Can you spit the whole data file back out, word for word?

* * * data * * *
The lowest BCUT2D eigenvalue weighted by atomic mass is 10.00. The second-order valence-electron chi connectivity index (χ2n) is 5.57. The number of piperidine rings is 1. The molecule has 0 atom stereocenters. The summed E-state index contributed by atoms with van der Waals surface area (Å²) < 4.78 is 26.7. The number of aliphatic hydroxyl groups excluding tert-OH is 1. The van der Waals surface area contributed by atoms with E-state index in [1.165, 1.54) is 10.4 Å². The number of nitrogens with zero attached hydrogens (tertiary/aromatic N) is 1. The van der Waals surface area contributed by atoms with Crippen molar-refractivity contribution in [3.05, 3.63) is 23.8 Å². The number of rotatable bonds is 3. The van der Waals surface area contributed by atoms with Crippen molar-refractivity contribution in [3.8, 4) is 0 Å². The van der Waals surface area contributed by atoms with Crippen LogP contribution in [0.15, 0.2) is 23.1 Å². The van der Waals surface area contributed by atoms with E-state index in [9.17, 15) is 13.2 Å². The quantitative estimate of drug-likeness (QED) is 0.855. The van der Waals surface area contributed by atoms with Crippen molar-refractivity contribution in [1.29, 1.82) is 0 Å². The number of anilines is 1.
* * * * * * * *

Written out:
The lowest BCUT2D eigenvalue weighted by atomic mass is 10.00. The second-order valence-electron chi connectivity index (χ2n) is 5.57. The number of piperidine rings is 1. The molecule has 0 atom stereocenters. The summed E-state index contributed by atoms with van der Waals surface area (Å²) < 4.78 is 26.7. The number of aliphatic hydroxyl groups excluding tert-OH is 1. The van der Waals surface area contributed by atoms with E-state index in [1.165, 1.54) is 10.4 Å². The number of nitrogens with zero attached hydrogens (tertiary/aromatic N) is 1. The van der Waals surface area contributed by atoms with Crippen molar-refractivity contribution in [3.05, 3.63) is 23.8 Å². The number of rotatable bonds is 3. The van der Waals surface area contributed by atoms with Crippen molar-refractivity contribution in [3.8, 4) is 0 Å². The van der Waals surface area contributed by atoms with Crippen LogP contribution in [0.15, 0.2) is 23.1 Å². The van der Waals surface area contributed by atoms with E-state index in [9.17, 15) is 13.2 Å². The quantitative estimate of drug-likeness (QED) is 0.855. The van der Waals surface area contributed by atoms with Crippen molar-refractivity contribution in [1.29, 1.82) is 0 Å². The number of anilines is 1.